Pretty much anything by Richard Feynman, who is my own personal hero for a reason. Unremitingly intelligent, surprisingly wise for one of such an intelect, and yet always refreshingly human with a remarkable thirst for life. A genuine wit, and a truly great teacher. I'd recommend Surely You're Joking, Mr.Feynman!: Adventures of a Curious Character for insight into the man himself, Q. E. D.: The Strange Theory of Light and Matter if you're looking for some wonderfully clear explanation of some wonderfully complicated physics (written for laypeople, with no knowledge of maths needed) or The Feynman Lectures on Physics if you really want to teach yourself physics, from the bottom up.

The Hitchhiker's Guide to the Galaxy by Douglas Adams. I find it hard to believe that there's anyone out there who doesn't know about this book, but just in case, I'd probably best mention it. One of the most wonderfully laugh-out-loud pieces of absurdist literature ever written. This is the sort of book that you can read again and again and again, and never grow tired of.

And now for some honourable mentions. The books that don't quite carry the same "must read" conotations as the above, but which I'd heartily recommend even so. The His Dark Materials trilogy, by Philip Pulman. Apart from being wonderfully gripping and spelbinding stories, these actually also touch on some of the same topics as The Tao of Physics, which is neat. Pretty much anything by Terry Pratchett is well worth reading, and both humourous and insightful, though his early books are less inspired than his later ones. Neil Gaiman has yet to write a bad book, as far as I'm aware, and is, to my mind, the undisputed master of adapting to any medium. Good Omens, a collaboration between Pratchett and Gaiman is wonderful and fantastic and nearly featured in my must read list. For physics, both Paul Davies and John Gribbin have a tendency to write good stuff, and you won't go wrong with any of their stuff. A rather random and obscure favourite of mine is Frogs, Flies & Dandelions by Menno Schilthizen, which is a book on speciation. And finally, I'll mention Arthur C. Clarke's tale of first contact with an alien spacecraft, Rendezvous with Rama which isn't the sort of book that I'd typicaly like since not very much happens in it. Yet when I finished it, I realised that I'd read through the whole thing with rapt attention ad a smile on my face. Note that while the sequels are at least fairly readable, they're absolutely nothing like the original (which was originally planned as a stand alone).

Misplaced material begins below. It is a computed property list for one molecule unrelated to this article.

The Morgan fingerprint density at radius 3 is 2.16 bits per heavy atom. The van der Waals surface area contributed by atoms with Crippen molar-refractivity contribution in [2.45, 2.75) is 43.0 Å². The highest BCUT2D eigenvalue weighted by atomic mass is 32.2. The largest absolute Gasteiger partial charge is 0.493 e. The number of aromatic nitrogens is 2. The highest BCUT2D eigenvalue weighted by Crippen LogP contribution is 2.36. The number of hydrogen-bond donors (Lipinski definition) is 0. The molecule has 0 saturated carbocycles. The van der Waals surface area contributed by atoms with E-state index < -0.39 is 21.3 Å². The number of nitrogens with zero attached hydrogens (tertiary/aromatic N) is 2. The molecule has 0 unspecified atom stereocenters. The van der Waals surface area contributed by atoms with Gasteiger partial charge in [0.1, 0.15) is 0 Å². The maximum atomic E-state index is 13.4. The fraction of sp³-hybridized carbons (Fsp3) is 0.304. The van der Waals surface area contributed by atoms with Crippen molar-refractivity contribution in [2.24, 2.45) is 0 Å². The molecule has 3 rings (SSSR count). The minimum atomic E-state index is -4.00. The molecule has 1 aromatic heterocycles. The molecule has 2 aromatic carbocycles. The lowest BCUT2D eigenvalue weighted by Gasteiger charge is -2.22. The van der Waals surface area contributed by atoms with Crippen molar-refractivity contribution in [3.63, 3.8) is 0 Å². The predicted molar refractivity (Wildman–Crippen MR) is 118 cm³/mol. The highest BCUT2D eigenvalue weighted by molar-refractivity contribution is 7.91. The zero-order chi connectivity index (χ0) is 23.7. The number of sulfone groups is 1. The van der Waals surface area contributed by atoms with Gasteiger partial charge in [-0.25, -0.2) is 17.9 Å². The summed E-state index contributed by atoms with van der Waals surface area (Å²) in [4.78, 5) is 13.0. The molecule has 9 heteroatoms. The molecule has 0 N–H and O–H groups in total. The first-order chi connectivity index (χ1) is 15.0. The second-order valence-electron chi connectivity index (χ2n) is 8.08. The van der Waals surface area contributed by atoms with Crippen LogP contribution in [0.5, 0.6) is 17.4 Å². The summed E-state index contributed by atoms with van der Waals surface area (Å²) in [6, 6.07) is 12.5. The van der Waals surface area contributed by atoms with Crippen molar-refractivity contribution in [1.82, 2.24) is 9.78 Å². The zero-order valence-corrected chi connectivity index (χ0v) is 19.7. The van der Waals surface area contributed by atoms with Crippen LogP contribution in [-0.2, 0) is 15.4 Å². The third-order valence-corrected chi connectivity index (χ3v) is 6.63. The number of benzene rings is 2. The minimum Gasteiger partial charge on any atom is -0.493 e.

So there we have it. I'm sure there are a whole lot more that I could recommend, but those are the ones that spring to mind right now. I think it's a fairly robust list though, at any rate.

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It's scary how much of that I've read. I guess I better pick up The Tao of Physics.

i envy you though. i would love to be able to read the way you do. i am so slow and get bored so easily. i have adult ADD.

Well, trust me, it took me a long time.